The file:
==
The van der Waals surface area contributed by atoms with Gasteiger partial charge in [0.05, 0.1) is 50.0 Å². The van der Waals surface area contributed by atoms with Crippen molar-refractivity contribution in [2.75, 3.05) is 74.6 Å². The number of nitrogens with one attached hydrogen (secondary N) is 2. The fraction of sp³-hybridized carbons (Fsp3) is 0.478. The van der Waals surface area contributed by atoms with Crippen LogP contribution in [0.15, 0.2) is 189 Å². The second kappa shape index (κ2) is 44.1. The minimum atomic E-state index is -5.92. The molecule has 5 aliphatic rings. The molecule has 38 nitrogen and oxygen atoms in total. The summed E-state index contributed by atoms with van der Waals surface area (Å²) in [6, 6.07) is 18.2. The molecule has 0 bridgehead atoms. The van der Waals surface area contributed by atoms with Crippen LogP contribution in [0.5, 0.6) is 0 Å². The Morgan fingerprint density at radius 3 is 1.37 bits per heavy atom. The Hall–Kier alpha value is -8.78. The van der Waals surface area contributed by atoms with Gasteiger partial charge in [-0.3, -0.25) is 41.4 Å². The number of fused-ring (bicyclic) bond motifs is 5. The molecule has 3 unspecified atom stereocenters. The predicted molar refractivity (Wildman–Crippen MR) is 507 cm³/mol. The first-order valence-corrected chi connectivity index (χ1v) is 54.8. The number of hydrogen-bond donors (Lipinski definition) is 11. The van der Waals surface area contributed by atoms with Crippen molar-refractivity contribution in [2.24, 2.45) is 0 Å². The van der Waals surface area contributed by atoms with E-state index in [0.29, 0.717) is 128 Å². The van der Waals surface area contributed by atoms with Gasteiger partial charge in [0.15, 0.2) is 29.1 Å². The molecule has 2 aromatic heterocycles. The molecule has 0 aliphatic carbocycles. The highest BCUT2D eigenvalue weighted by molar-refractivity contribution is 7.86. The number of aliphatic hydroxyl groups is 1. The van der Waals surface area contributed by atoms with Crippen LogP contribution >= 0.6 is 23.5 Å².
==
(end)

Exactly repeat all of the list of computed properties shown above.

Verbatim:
The van der Waals surface area contributed by atoms with Gasteiger partial charge in [0.05, 0.1) is 50.0 Å². The van der Waals surface area contributed by atoms with Crippen molar-refractivity contribution in [2.75, 3.05) is 74.6 Å². The number of nitrogens with one attached hydrogen (secondary N) is 2. The fraction of sp³-hybridized carbons (Fsp3) is 0.478. The van der Waals surface area contributed by atoms with Crippen LogP contribution in [0.15, 0.2) is 189 Å². The second kappa shape index (κ2) is 44.1. The minimum atomic E-state index is -5.92. The molecule has 5 aliphatic rings. The molecule has 38 nitrogen and oxygen atoms in total. The summed E-state index contributed by atoms with van der Waals surface area (Å²) in [6, 6.07) is 18.2. The molecule has 0 bridgehead atoms. The van der Waals surface area contributed by atoms with Crippen LogP contribution in [0.5, 0.6) is 0 Å². The Morgan fingerprint density at radius 3 is 1.37 bits per heavy atom. The Hall–Kier alpha value is -8.78. The van der Waals surface area contributed by atoms with Gasteiger partial charge in [-0.3, -0.25) is 41.4 Å². The number of fused-ring (bicyclic) bond motifs is 5. The molecule has 3 unspecified atom stereocenters. The predicted molar refractivity (Wildman–Crippen MR) is 507 cm³/mol. The first-order valence-corrected chi connectivity index (χ1v) is 54.8. The number of hydrogen-bond donors (Lipinski definition) is 11. The van der Waals surface area contributed by atoms with Crippen molar-refractivity contribution in [2.24, 2.45) is 0 Å². The van der Waals surface area contributed by atoms with E-state index in [0.29, 0.717) is 128 Å². The van der Waals surface area contributed by atoms with Gasteiger partial charge in [0.15, 0.2) is 29.1 Å². The molecule has 2 aromatic heterocycles. The molecule has 0 aliphatic carbocycles. The highest BCUT2D eigenvalue weighted by molar-refractivity contribution is 7.86. The number of aliphatic hydroxyl groups is 1. The van der Waals surface area contributed by atoms with Crippen LogP contribution >= 0.6 is 23.5 Å².